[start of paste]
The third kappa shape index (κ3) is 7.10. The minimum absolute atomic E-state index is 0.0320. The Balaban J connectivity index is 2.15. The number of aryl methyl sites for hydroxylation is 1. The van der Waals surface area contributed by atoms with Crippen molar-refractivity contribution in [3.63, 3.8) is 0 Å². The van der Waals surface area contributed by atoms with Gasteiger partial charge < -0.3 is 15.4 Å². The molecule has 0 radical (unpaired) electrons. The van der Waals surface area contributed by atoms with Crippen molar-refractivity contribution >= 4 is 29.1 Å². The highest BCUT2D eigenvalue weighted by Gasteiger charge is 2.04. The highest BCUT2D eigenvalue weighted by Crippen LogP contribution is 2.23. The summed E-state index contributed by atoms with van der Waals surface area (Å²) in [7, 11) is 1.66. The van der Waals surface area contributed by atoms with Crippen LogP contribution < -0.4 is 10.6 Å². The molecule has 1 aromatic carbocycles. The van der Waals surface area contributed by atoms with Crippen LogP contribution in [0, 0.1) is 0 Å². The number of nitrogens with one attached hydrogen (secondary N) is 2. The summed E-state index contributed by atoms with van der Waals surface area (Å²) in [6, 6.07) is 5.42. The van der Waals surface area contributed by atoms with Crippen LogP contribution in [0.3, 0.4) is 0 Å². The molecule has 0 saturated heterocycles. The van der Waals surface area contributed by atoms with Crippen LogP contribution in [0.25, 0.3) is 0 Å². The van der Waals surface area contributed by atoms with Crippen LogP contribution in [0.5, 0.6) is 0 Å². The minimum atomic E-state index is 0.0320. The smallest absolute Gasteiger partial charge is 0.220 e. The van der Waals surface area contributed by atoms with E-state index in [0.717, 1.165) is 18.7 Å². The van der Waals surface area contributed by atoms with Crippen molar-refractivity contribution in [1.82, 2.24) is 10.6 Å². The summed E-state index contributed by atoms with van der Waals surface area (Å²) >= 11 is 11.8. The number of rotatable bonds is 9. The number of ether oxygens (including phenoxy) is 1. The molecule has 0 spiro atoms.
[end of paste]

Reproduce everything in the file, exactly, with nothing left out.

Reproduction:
The third kappa shape index (κ3) is 7.10. The minimum absolute atomic E-state index is 0.0320. The Balaban J connectivity index is 2.15. The number of aryl methyl sites for hydroxylation is 1. The van der Waals surface area contributed by atoms with Crippen molar-refractivity contribution in [3.63, 3.8) is 0 Å². The van der Waals surface area contributed by atoms with Gasteiger partial charge < -0.3 is 15.4 Å². The molecule has 0 radical (unpaired) electrons. The van der Waals surface area contributed by atoms with Crippen molar-refractivity contribution >= 4 is 29.1 Å². The highest BCUT2D eigenvalue weighted by Gasteiger charge is 2.04. The highest BCUT2D eigenvalue weighted by Crippen LogP contribution is 2.23. The summed E-state index contributed by atoms with van der Waals surface area (Å²) in [7, 11) is 1.66. The van der Waals surface area contributed by atoms with Crippen LogP contribution < -0.4 is 10.6 Å². The molecule has 1 aromatic carbocycles. The van der Waals surface area contributed by atoms with Crippen LogP contribution in [0, 0.1) is 0 Å². The number of nitrogens with one attached hydrogen (secondary N) is 2. The summed E-state index contributed by atoms with van der Waals surface area (Å²) in [6, 6.07) is 5.42. The van der Waals surface area contributed by atoms with Crippen LogP contribution in [0.3, 0.4) is 0 Å². The molecule has 0 saturated heterocycles. The van der Waals surface area contributed by atoms with Crippen LogP contribution in [0.25, 0.3) is 0 Å². The van der Waals surface area contributed by atoms with Crippen LogP contribution in [0.5, 0.6) is 0 Å². The minimum atomic E-state index is 0.0320. The smallest absolute Gasteiger partial charge is 0.220 e. The van der Waals surface area contributed by atoms with E-state index in [0.717, 1.165) is 18.7 Å². The van der Waals surface area contributed by atoms with Crippen molar-refractivity contribution in [1.82, 2.24) is 10.6 Å². The summed E-state index contributed by atoms with van der Waals surface area (Å²) >= 11 is 11.8. The number of rotatable bonds is 9. The number of ether oxygens (including phenoxy) is 1. The molecule has 0 spiro atoms.